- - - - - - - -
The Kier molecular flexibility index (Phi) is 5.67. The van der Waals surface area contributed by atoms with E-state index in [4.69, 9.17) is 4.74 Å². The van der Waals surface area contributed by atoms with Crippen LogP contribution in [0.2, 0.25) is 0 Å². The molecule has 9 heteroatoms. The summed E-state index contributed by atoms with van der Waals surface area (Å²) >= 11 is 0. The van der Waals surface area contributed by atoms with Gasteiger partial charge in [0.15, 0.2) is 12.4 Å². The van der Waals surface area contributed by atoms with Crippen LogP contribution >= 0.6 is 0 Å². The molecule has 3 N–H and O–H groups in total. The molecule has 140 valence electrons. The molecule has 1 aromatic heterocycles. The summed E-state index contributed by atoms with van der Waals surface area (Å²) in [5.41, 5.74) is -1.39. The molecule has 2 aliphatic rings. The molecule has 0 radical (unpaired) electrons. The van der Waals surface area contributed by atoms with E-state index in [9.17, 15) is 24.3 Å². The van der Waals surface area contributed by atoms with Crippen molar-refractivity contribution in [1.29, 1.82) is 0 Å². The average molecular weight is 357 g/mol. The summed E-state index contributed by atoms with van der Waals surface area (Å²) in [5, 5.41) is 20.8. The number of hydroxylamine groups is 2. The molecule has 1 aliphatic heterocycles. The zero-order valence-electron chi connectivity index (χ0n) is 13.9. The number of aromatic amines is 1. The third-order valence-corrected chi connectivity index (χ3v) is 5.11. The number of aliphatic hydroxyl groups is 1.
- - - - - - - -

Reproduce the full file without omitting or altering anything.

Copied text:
The Kier molecular flexibility index (Phi) is 5.67. The van der Waals surface area contributed by atoms with E-state index in [4.69, 9.17) is 4.74 Å². The van der Waals surface area contributed by atoms with Crippen LogP contribution in [0.2, 0.25) is 0 Å². The molecule has 9 heteroatoms. The summed E-state index contributed by atoms with van der Waals surface area (Å²) >= 11 is 0. The van der Waals surface area contributed by atoms with Gasteiger partial charge in [0.15, 0.2) is 12.4 Å². The van der Waals surface area contributed by atoms with Crippen LogP contribution >= 0.6 is 0 Å². The molecule has 3 N–H and O–H groups in total. The molecule has 140 valence electrons. The molecule has 1 aromatic heterocycles. The summed E-state index contributed by atoms with van der Waals surface area (Å²) in [5.41, 5.74) is -1.39. The molecule has 2 aliphatic rings. The molecule has 0 radical (unpaired) electrons. The van der Waals surface area contributed by atoms with E-state index in [9.17, 15) is 24.3 Å². The van der Waals surface area contributed by atoms with Crippen molar-refractivity contribution in [1.29, 1.82) is 0 Å². The average molecular weight is 357 g/mol. The summed E-state index contributed by atoms with van der Waals surface area (Å²) in [5, 5.41) is 20.8. The number of hydroxylamine groups is 2. The molecule has 1 aliphatic heterocycles. The zero-order valence-electron chi connectivity index (χ0n) is 13.9. The number of aromatic amines is 1. The third-order valence-corrected chi connectivity index (χ3v) is 5.11. The number of aliphatic hydroxyl groups is 1.